Judge Slaps Down FTC's Attempt To Block Whole Foods/Wild Oats Deal

from the buh-zing! dept

When the FTC stepped in to block the merger between Whole Foods and Wild Oats, it seemed like an obvious case of a market being defined too narrowly. Yes, both companies place a similar emphasis on organic foods, but organic foods represent a small slice of the overall food market, and there's no question that organic and conventional foods are substitute goods. The whole situation was roughly analogous to the situation facing XM and Sirius in their attempt to merge, as the NAB would like the FCC to define the market as simply satellite radio, while in fact it's clearly much broader. It looks like the FTC's argument has been thoroughly rejected as a federal judge declared that the merger should not be blocked. The judge's ruling remains sealed, so his exact rationale isn't known, but it sounds like this could be a useful precedent in other cases going forward.


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  1.  
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    Bah who needs one, Aug 17th, 2007 @ 12:20pm

    Why would the judge's ruling "remain sealed"?

     

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  2.  
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    TheDock22, Aug 17th, 2007 @ 12:28pm

    Re:

    Judges rulings usually remained sealed if there is a merger going on since evidence is gathered independently for both parties which could affect the terms of the merger unfairly for one side or the other. Merger's are not subject to full disclosure terms.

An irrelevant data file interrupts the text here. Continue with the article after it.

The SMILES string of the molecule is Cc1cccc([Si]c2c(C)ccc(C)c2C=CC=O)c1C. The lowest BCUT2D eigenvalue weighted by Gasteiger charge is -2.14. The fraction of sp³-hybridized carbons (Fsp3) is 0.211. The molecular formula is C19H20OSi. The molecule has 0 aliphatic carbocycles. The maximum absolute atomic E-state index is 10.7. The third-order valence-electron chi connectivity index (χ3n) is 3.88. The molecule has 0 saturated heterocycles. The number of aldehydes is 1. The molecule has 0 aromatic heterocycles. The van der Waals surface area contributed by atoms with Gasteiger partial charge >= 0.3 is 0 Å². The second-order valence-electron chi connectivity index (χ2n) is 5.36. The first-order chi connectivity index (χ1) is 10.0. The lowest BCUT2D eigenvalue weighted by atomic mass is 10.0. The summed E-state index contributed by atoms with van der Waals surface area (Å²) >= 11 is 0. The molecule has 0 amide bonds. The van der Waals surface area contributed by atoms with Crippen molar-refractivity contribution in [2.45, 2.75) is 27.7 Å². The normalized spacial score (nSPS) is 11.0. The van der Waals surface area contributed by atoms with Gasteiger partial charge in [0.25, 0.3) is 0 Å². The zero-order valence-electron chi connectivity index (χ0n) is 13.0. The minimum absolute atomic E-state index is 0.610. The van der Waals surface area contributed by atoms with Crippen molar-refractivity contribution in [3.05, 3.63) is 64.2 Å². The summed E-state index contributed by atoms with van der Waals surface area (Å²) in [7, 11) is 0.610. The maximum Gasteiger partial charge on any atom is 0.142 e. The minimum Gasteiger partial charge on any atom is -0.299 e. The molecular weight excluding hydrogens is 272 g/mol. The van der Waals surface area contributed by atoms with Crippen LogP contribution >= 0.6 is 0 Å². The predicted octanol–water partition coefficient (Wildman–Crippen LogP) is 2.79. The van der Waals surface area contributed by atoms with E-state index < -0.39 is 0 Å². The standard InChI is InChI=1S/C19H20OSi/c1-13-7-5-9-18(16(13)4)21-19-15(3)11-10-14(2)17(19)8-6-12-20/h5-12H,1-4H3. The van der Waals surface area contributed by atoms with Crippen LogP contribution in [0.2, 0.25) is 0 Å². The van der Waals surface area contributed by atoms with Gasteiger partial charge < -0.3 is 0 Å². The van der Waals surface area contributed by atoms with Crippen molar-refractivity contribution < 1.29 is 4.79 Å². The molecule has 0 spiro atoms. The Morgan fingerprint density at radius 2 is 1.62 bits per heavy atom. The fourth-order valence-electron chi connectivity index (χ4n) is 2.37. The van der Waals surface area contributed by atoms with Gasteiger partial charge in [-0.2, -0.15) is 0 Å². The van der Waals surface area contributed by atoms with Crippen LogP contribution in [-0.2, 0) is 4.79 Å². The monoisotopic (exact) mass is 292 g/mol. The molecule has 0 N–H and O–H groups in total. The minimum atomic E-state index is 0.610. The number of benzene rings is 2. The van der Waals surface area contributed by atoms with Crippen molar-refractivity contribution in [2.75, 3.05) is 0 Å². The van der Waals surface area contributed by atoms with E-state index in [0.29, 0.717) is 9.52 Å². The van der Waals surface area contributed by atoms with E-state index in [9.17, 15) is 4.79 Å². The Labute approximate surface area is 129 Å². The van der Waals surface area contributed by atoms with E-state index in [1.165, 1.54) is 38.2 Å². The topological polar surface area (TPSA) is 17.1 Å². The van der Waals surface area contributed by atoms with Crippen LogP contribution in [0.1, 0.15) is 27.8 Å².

I agree with the judge. Two organic food giants merging is not going to create a monopoly in the food industry, so why block it? Beside, I don't know anyone who buys organic food. I think the organic food industry is making a good effort to try and compete.

    But, I'm not sure how this relates to technology...

     

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  3.  
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    Brian, Aug 17th, 2007 @ 12:31pm

    Finally...

    Maybe we can finally let XM/Sirius merge and reap the benefits of having both worlds. I'm a Stern/Sirius guy but call me bi-curious...I'm wondering what's on XM that I'm missing.

     

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  4.  
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    Kurt Tappe, Aug 17th, 2007 @ 12:54pm

    Why is everyone in favor of monopolies these days?